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What's the beef with trade deal? 10.07.19

AFTER 20 years of negotiations, the European Union has concluded a trade deal with the four Mercosur countries – Argentina, Brazil, Paraguay and Uruguay. This is the largest trade deal that the EU has ever negotiated, covering 773 million people.
It is a trade deal that offers significant opportunities for Irish businesses, of which nearly 300 are already exporting to Mercosur, but also presents real challenges, particularly to the beef sector in Europe.
As with any trade deal, this one has involved compromises and the EU has had to make some important concessions as part of the overall balance. One of those concessions involves a quota of 99 000 tonnes which can be imported from the Mercosur countries at preferential tariff rates. This amounts to just over 1 per cent of total EU beef consumption.
Speaking after the conclusion of the negotiations, EU Commissioner for Agriculture & Rural Development, Phil Hogan said, “the concession of a beef quota to the Mercosur countries is of understandable concern to Irish beef farmers. The Commission appreciates the sensitivity of the beef sector in Europe and, particularly in Ireland, which exports 90 per cent of what it produces.”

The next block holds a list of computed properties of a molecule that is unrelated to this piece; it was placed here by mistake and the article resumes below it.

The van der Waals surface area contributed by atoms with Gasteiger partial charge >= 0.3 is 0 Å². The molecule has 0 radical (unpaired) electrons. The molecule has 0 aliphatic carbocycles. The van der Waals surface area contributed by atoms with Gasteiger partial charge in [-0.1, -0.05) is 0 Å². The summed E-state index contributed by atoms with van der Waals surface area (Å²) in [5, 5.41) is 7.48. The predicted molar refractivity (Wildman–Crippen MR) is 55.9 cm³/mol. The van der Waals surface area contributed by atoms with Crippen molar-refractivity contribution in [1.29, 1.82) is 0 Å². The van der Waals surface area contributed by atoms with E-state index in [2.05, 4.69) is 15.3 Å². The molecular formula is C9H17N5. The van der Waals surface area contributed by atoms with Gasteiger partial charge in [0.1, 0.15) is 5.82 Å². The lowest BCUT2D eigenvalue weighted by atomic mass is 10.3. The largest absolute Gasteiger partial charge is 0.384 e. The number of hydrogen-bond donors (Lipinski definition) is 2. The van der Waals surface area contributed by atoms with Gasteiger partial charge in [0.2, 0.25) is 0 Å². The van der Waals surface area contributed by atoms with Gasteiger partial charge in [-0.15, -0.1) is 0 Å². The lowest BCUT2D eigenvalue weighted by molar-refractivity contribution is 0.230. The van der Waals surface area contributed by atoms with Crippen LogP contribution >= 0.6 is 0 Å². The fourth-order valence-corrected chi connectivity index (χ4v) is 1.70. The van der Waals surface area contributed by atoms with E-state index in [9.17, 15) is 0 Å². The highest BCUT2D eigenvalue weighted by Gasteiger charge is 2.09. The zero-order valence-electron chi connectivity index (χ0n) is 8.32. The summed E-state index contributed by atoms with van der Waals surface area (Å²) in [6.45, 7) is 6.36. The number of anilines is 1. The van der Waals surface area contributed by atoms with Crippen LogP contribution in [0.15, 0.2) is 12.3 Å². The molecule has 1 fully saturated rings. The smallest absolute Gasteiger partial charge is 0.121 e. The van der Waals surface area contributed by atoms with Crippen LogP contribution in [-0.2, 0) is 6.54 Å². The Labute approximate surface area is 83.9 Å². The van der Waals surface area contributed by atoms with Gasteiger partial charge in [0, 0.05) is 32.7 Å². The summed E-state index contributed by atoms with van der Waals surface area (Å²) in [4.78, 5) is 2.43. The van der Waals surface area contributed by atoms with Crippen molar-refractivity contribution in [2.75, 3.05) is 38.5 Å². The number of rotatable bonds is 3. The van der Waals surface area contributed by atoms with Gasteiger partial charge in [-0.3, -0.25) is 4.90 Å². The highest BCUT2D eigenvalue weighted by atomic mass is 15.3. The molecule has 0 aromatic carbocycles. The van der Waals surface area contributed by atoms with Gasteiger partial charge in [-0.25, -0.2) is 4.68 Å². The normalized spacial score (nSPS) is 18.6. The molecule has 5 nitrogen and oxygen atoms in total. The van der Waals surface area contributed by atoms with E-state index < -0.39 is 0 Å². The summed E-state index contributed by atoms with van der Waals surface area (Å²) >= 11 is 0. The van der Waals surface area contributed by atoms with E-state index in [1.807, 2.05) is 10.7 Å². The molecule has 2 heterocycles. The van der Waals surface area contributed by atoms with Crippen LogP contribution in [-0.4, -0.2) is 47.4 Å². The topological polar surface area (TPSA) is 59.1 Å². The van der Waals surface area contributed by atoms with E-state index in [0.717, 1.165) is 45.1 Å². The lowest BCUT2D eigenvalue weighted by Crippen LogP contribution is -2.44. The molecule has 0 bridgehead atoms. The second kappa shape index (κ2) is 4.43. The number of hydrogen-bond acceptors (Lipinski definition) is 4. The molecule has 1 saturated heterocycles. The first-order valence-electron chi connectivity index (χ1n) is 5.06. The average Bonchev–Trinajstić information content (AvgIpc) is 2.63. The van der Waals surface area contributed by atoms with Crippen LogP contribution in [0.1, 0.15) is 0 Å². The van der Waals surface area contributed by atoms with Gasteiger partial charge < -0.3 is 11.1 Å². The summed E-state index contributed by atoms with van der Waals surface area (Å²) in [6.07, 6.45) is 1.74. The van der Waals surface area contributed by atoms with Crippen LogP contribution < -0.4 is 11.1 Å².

The EU-Mercosur trade deal offers significant opportunities for local businesses but also presents real challenges, particularly to the beef sector in Inishowen.
Given the sensitivity of the beef sector, the deal includes a number of important safeguards which have been put in place to protect the interests of Irish farmers and consumers.
The EU is a global standards setter and will insist that all beef and other food products imported into Ireland comply 100 per cent with the EU’s stringent food safety standards. We can say, categorically, that beef or other food products imported from Mercosur will not be of a lower standard than those produced in Europe. This will be the responsibility of the EU’s Food & Veterinary Office, based at Grange in County Meath.
Commissioner Hogan also explained that these new arrangements will not be introduced overnight: “This beef quota will be implemented over several years, not starting before 2022 and then only over the following five years in annual instalments. In other words, it will be up to 2028 before this deal is fully implemented.”
The deal also includes a safeguard clause, which can be used if the EU agri-industry is seriously affected by increased imports. This is the first time that such a measure was included in any free trade agreement.
The Commissioner also announced that financial assistance for farmers would be made available if necessary – “Given the potential impact of this deal on the agri-food sector, the EU will have in place a support package of up to €1 billion to assist farmers, including Irish beef farmers, in the event of significant market disturbance. This is the first time that any such funding has been made available in the context of any trade agreement.”
The Commissioner concluded by welcoming “the Taoiseach’s commitment to undertake a detailed economic evaluation of the deal before the Irish government delivers its verdict.”
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